Applied Math Collective


Applied Math Collective was initiated by my advisors and Fernando Guevara Vasquez. The aim is to provide an informal platform where the speaker discusses general-interest "SIAM review"-style applied math papers, led by either faculty or graduate student. We meet Thursdays at 4pm in LCB 222, when the Department Colloquium does not have a speaker. Please contact me if you would like to attend or give a talk so that I can add you to the mailing list.

Past AMC: [Summer 2018] | [Spring 2018] | [Fall 2017] | [Spring 2017] | [Fall 2016]

➜ Fall 2016 (organised by Todd Reeb)

September 8
Speaker: Braxton Osting
Title: Mathematics of the Faraday Cage
Abstract: We will discuss the SIAM-review article "Mathematics of the Faraday Cage" by S. J. Chapman, D. P. Hewett, and L. N. Trefethen.

September 15
Speaker: Fernando Guevara Vasquez
Title: Version Control with git
Abstract: Are you tired of keeping track of different versions of your documents/code? Do you want to be able to edit the same documents on different computers and/or with collaborators? A powerful tool called git can help. Bring a laptop for a hands on experience.

September 22
Speaker: Todd Reeb
Title: Image Denoising
Abstract: The automated processing of images is a key component in many technologies, but images are often too distorted or are missing too many details to be successfully processed. In this talk, I will start by describing the basic problems of image processing and then focus on removing noise from images by local smoothing, frequency domain filters, and a nonlocal method due to Buades, Coll, and Morel. This talk is based on the SIAM-review article "Image Denoising Methods. A New Nonlocal Principle" by A. Buades, B. Coll, and J. M. Morel.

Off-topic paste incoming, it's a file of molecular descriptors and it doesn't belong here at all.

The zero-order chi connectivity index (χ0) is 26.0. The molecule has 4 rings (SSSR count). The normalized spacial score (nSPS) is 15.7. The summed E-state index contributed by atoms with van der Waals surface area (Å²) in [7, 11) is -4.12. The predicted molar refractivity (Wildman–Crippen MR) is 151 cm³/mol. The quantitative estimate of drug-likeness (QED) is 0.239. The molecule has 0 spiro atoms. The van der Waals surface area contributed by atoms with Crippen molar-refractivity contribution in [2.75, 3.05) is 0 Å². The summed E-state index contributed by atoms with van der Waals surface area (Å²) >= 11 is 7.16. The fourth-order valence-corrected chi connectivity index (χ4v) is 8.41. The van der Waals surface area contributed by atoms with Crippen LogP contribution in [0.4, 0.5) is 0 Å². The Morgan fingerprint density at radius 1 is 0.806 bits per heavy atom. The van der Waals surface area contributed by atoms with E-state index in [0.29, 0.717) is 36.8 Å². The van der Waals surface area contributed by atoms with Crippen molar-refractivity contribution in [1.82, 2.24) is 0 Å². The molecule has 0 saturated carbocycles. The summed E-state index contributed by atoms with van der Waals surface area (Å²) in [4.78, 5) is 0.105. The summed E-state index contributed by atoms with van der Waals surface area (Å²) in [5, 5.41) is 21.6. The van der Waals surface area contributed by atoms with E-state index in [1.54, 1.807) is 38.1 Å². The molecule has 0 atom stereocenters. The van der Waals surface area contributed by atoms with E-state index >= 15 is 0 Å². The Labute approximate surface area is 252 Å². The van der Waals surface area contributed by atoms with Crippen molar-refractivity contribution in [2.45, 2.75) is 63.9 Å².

October 6
Speaker: Heather Brooks
Title: Pattern Formation
Abstract: Ever since Alan Turing's influential 1952 paper on the subject, pattern formation has been a topic of interest to applied mathematics. I will talk about the paper "The Stability and Dynamics of Localized Spot Patterns in the Two-Dimensional Gray-Scott Model" by W. Chen and M. J. Ward. The authors use asymptotic analysis to characterize the instability mechanism of these patterns. Time permitting, I will also discuss the stability of spot patterns on the sphere.

October 27
Speaker: Ted Schomay (Scientific Computing and Imaging Institute, University of Utah)
Title: Tensor Decompositions: Multi-linear Generalizations of the Singular Value Decomposition
Abstract: In two-dimensional space, matrix decompositions such as the singular value decomposition rewrite a matrix in terms of canonical basis vectors. These decompositions provide insight into the composition of data in the matrix and have numerous applications including compression, denoising, and signal separation. In higher-dimensional space, generalizations of these decompositions rewrite tensors in terms of canonical basis vectors. Additionally, simulataneous decompositions of two or more tensors can be defined, leading to comparative frameworks. The additional dimensions and different properties of these decompositions allow for exciting new interpretations of the results. In this talk, I will discuss the singular value decomposition and its generalizations to multiple tensors along with application and interpretation.

November 3
Speaker: Bhargav Karamched
Title: Modeling Hard Core Repulsion in Tranport Processes
Abstract: PDE models for transport processes that occur, for example, along microtubules in cells generally involve a linear equation such as the advection-diffusion equation. One limitation of these types of models is that they do not account for the interaction between the particles that are undergoing the motion. I will introduce a modeling framework that accounts for these inter-particle interactions through the totally asymmetric simple exclusion process (TASEP). This process has been studied to death by the statistical physics community. I will talk about several approximation techniques that allow us to formulate the TASEP as a nonlinear PDE and discuss the corresponding steady states. I will then shamelessly discuss how I used the TASEP in a recent paper Paul Bressloff and I published.




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